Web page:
WEEK 2

:

BAKING PRINCIPLES

Mixing and Gluten Development

Gluten is a substance made up of protein present in wheat flour called glutenin and gliadin. It gives structure and strength to baked goods. For the gluten to develop, the protein must first absorb water. As the dough is kneaded, the gluten forms long elastic strands. As the dough leavened, these strands captures gases in tiny pockets (the product rise). When it is heated, they coagulate, becoming firm or solidify. Thus, give structure to the baked goods. Controlling Gluten

Flour is mostly made of starch, it the gluten content that concern bakers the most. Baker must be able to control the gluten. For example, we want French bread to be firm and chewy – requires much gluten. Whereas, we want tender cakes – need very little gluten development.

Following are the factor that influences the gluten development;

Selection of flour

Strong flour – high protein content, high gluten Weak flour – low protein content, low gluten

Shortening

Any fat used in baking shortens gluten strands, surrounding the particles and lubricating them – does not stick together. Fat are tenderizer. E.g. cookie/pastry very crumby, due to high fat content. Amount of fat affect tenderness for pie crust and crisp cookies. Liquid are to be kept at minimum to keep them tender. The more kneading or mixing, the more gluten develops.

Liquid Mixing method

from breads to cookies and cakes. Melting of shortenings 7. Trapping of the gases in air cells.4 g 454 g 1 kg 4. 1.035oz 1 oz 1 lb (16oz) 2. Evaporation of some of the water 6.57ml 237ml 950ml 1L . Crust formation and browning Units of Measurements Equivalents between Imperial and Metric units. The stages in the baking process take place as follows. Units of Measures Imperial Weight 0. Coagulation of proteins 4.9ml 29. Gelatinization of starches 5. 2. 3.The Baking Process The changes undergone by a dough or batter as it bakes are basically the same for all baked products. You should know what these changes are so you can learn how to control them.8 fl oz Metrics 1g 28. Formation and expansion of gases.2 lb Volume 1 tsp 1 fl oz 1 cup 1 quart 33.

018 * X = salt weight If the baker chooses to use 10 kg of flour. Total weight of ingredient -----------------------------------Total weight of flour X 100% = % of ingredient For example. the recipe would call for: 10 kg flour 3. Because of the way these percentages are stated. Flour-based recipes are more accurately conceived as baker's or formula percentage.35 * X = milk weight 0. and other pastries. as a percent of flour mass rather than of all ingredients. if a recipe calls for 1000 g of flour and 500 g of sugar. is a notation method indicating the flour-relative proportion of ingredients used when making breads. In baker's percentage.8% salt To derive the ingredient weights when any weight of flour is chosen: X = flour weight 0.04 * X = yeast weight 0. the corresponding formula percentages will be 100% and 50%. each ingredient is expressed in parts per hundred as a ratio of the ingredient's mass to the total flour mass (Flour = 100%). muffins. Example 1: A yeast-dough formula could call for the following ingredients: 100% flour 35% water 35% milk 4% fresh yeast 1.5 kg water (or 3.Temperature 0˚F 32˚F 212˚F -17˚C 0˚C 100˚C Baker’s Percentage Baker's percentage. sometimes called baker's math or formula percentage. the total will always exceed 100%.5 L) . cakes.35 * X = water weight 0.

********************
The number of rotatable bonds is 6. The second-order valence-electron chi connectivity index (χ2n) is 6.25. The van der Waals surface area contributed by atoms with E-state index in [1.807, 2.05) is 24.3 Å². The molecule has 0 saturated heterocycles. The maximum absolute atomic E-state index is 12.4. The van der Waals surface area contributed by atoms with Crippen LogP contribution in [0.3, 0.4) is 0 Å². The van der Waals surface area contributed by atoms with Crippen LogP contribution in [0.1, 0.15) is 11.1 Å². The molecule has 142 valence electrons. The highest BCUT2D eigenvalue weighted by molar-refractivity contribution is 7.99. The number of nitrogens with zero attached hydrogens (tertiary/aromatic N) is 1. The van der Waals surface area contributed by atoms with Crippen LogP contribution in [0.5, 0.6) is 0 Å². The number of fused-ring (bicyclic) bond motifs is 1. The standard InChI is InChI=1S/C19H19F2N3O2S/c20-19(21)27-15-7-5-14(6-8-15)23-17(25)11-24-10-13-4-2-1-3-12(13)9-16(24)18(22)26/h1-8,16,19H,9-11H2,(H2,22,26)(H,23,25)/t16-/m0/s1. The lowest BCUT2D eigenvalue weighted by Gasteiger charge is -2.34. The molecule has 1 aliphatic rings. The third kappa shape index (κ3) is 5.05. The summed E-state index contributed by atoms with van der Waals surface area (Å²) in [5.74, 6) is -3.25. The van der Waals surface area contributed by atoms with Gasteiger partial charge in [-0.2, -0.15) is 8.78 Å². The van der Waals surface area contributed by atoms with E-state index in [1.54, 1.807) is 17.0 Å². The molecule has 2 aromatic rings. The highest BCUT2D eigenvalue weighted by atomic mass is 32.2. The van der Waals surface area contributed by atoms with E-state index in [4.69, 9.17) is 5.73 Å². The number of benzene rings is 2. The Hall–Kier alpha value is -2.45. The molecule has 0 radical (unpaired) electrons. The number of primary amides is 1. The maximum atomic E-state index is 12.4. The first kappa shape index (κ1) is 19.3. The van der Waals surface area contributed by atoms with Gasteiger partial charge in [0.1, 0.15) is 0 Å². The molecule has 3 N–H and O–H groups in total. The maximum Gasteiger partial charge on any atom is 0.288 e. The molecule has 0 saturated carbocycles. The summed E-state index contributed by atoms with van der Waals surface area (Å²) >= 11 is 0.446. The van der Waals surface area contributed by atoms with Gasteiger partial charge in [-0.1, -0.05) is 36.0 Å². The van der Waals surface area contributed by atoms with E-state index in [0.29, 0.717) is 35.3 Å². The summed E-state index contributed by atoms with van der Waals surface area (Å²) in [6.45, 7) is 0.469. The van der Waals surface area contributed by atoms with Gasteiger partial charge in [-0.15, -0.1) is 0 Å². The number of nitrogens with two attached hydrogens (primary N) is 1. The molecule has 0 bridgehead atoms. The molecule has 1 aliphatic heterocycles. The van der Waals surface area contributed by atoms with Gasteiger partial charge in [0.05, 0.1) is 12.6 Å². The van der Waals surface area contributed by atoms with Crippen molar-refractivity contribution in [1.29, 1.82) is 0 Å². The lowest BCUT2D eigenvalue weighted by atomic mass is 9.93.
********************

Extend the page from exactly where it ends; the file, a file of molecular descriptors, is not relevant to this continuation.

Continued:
18 kg salt (or 180 g) .3.4 kg fresh yeast (or 400 g) 0.5 kg milk 0.

35 ⟹ 35% 3.8% . all that's left is to calculate and multiply by 100 for percentage: Flour Water Milk fresh yeast Salt 10÷10 = 1.5÷10 = 0.18 kg The baker's percentage defines the flour as equal to 100%.4 kg ÷ 0. and uses uniform weight units in decimal form: Flour 10 kg Water 3. so divide all ingredient weights by the flour weight: Flour Water Milk fresh yeast Salt 10 kg ÷ 3.018 ⟹ 1.5 kg fresh yeast 0.4÷10 = 0.18÷10 = 0.35 ⟹ 35% 0.Example 2: The baker knows how much the recipe's ingredients weigh.5÷10 = 0.4 kg Salt 0.18 kg ÷ 10 kg 10 kg 10 kg 10 kg 10 kg The uniform weight units cancel each other.5 kg ÷ 0.5 kg Milk 3.00 ⟹ 100% 3.5 kg ÷ 3.04 ⟹ 4% 0.

.Oven Temperature and Baking Times Temperature must be adjusted for the product being baked. Golden crust and hollow sound are a good indication of doneness. Lean Breads 205˚C to 220˚C Cutting or Scoring Some French Breads 220˚C to 245˚C Rich Breads 175˚C to 205˚C 1. b) Rich sweet dough are baked at lower temperature because of their ingredients content of fat. a) Larger pieces are baked at lower temperature for longer time than smaller rolls. c) French bread are generally made with no sugar and a long fermentation. Therefore. Slashes are made on the top of the loaf with a razor immediately before it is put in the oven. the tops of hard crusted breads are cut before baking. 2. At proper temperature. so they require a very high temperature to achieve desired crust. the insides become completely baked at the same time for the crust to achieve the desired color. To allow for this expansion. Smaller rolls are often baked without the cut. sugar and milk makes them browns faster. A break in the loaf is caused by contibued rising after the crust is formed.

Pizza Pizza For the base 250gm strong flour 18gm fresh yeast or 10gm dry yeast 150ml water 5gm castor sugar 1tbsp corn oil Sweet dough – yellow river Yellow river 200gm strong flour 65 ml milk 31 ml water 13 gm fresh yeast 32 gm castor sugar 1 no egg 25gm butter ½ tsp salt 65 gm raisin ½ tsp yellow coloring French Loaf French loaf 250gm soft flour 250gm strong flour 10gm format 10gm salt 25gm fresh yeast 315ml water Finishing/glazes/coating Egg wash Butter Sugar Finishing/topping/filling *chicken or beef filling ½ cup Mozzarella 3 tbsp tomato puree 3 nos red/green capsicum ring Onion rings Finishing/ glazes Salted water .

Sign up to vote on this title
UsefulNot useful